I want to continue with Moses here and present the evidence Dr. Moller gives us in his book, The Exodus Case, concerning Moses being a part of Egyptian history under another name. There is one thing to reiterate from before; Egyptian royalty regularly underwent name changes as their position and responsibilities changed within their government. Recall my earlier article regarding the Joseph/Imhotep connection, also from Dr. Moller’s book. Imhotep was known by more than one name.

Egyptian Succesion Chart

The Exodus Case, Page 126

Let’s walk through the above chart:

 

Thutmosis I was co-regent with the Pharaoh Ahmose who decreed all male Jews must die when born. His daughter Nefure is who adopted Moses when her maid found him in the basket floating in the Nile. Dr. Moller’s theory is that Moses – who we theorize was Senmut – ascended to co-regent with Thutmosis I, who became Pharaoh (note color coding). Thutmosis I became Amenhotep I, and Moses became Thutmosis II.

So Senmut = Thutmosis II. This is who mysteriously disappeared and whose statues were defaced by removing the nose, killing him in the afterlife. Moses had fled after killing an Egyptian slave master, likewise disappearing.

His mother, Nefure, became Hatshepsut, but a replacement had to be found for Moses/Senmut/Thutmosis II. According to Egyptian records, a 22 year old from Memphis replaced him and became Thutmosis III. He later became the Pharaoh Amenhotep II, and his co-regent, Thutmosis IV became the Pharaoh who refused to “Let My people go.”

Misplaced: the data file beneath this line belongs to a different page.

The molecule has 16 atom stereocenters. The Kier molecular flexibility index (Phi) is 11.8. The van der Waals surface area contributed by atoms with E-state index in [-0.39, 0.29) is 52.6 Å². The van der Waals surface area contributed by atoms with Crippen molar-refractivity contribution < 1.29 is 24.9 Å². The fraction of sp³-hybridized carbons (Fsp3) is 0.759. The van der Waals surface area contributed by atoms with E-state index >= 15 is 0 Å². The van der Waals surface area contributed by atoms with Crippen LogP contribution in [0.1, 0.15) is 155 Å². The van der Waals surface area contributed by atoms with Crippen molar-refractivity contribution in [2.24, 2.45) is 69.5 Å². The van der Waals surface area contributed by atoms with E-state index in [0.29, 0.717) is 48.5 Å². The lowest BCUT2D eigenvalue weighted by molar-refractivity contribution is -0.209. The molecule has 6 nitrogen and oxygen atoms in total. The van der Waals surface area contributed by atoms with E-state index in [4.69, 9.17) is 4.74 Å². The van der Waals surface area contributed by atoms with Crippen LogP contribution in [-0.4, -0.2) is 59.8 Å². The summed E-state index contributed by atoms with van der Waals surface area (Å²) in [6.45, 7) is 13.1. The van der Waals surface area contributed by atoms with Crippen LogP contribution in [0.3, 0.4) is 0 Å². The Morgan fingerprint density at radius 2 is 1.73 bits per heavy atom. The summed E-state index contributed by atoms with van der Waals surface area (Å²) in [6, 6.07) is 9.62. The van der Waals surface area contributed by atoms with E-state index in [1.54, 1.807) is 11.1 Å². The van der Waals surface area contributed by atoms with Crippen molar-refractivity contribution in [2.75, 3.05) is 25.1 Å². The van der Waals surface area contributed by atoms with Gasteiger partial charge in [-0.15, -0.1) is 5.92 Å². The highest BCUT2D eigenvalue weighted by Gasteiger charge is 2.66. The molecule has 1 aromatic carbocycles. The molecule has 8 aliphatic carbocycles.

Hopefully, this line of succession is clear, and we now can focus on Thutmosis II.

From The Exodus Case – Near to Thebes there is a beautiful building called “Dei El Bahri”, which according to this hypothesis, is the temple Moses/Thutmosis II built for his mother, Nefure. Above this building there is a grave with a statue that was never completely finished.

Dei El Bahri

Dei El Bahri

 

That statue depicts a mother holding a child on her lap just as the pictures we saw earlier of Nefure holding Moses/Senmut. Dr. Moller’s theory holds that this is also Nefure holding Senmut. Indeed, those names are found within that grave site. The entire complex was likely started when Moses was about 18, which is probably when he was appointed co-regent.

There are two mummies found there in a separate chamber with the names Ramose and Hatnofer. Dr. Moller believes these are the Egyptian names of Moses biological father and mother, Amram and Jochabed, respectively. The male, Ramose received a modest treatment for his burial while the female, Hatnofer, was mummified in royal fashion.